What Is Vasoactive Intestinal Peptide (VIP)?

Vasoactive intestinal peptide (VIP, vasoactive intestinal polypeptide, PHM27) is a short peptide hormone made in the gut, pancreas, and brain of most vertebrate animals including humans. VIP binds to class II G protein-coupled receptors.

VIP has long been an interest in research for all of the reasons above and more. There is a great deal of scientific literature on this particular peptide, making it nearly impossible to cover all of the many facets of VIP research. Below is a summary of some of the high points, including the most important aspect of VIP research – the finding that it VIP can reduce inflammation and fibrosis in a number of different organs.

VIP Research

Bowel Inflammation

As it turns out, one of the primary producers of VIP is the immune nerve fibers in blood vessels of the central and peripheral nervous systems and heart. Additionally, VIP is produced directly by cells of the immune system where it helps to promote Th2-type responses which can reduce inflammation and quiet the immune system. VIP and analogues derived from it have been heavily investigated as potential inflammatory mediators in intestinal disease, heart disease, and neuroinflammatory conditions[1], [2].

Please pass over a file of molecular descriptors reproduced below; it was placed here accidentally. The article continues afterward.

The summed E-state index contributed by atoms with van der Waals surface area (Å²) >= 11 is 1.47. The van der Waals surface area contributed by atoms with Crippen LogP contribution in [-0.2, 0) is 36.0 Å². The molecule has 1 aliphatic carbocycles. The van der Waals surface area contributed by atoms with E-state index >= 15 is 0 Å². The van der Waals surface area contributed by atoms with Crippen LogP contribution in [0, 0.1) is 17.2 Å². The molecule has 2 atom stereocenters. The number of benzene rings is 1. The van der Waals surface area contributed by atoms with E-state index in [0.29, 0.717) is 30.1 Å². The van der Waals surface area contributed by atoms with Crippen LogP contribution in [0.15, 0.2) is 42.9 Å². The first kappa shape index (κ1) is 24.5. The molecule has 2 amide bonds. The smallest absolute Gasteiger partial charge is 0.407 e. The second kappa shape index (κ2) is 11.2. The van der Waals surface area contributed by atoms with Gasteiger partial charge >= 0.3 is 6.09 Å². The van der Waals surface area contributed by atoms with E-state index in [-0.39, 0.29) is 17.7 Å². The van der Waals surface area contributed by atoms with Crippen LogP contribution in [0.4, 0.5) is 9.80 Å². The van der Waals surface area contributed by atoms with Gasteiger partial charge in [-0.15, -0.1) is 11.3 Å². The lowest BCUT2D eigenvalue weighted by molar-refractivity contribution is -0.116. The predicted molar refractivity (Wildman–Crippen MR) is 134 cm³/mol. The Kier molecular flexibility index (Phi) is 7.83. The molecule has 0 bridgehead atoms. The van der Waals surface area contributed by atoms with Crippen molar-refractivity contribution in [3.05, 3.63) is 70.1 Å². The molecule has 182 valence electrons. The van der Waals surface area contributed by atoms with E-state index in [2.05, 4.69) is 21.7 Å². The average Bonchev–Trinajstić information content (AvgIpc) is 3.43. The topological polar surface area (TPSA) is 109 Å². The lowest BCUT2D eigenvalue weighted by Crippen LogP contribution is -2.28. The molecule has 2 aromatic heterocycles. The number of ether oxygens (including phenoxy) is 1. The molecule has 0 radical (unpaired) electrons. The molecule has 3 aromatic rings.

The various roles of VIP in immunomodulation:

In the setting of inflammatory bowel diseases (IBDs) like Crohn’s and ulcerative colitis, VIP has been found to improve intestinal barrier homeostasis and reduce inflammation driven by Th1 cell actions[3]. This latter approach, in particular, appears to generate T cells capable of producing the inflammation suppressing peptide interleukin-10[4]. In recent years it has become apparent that Th1 inflammation is one of several important pathways in IBD.

The benefit of improved intestinal barrier function should not be understated as it is hypothesized to be a contributing cause in the pathogenesis of inflammatory bowel disease. In particular, it is thought that compromised barrier function leads to increased antigenic material in the space between cells where it is more likely to interact with immune cells and set off an inflammatory response. Mitigating antigen presentation to immune cells via improved barrier function secondary to VIP would thus reduce what is believed to be one of the first steps in the cascade of events leading to colitis and severe inflammatory bowel disease[3].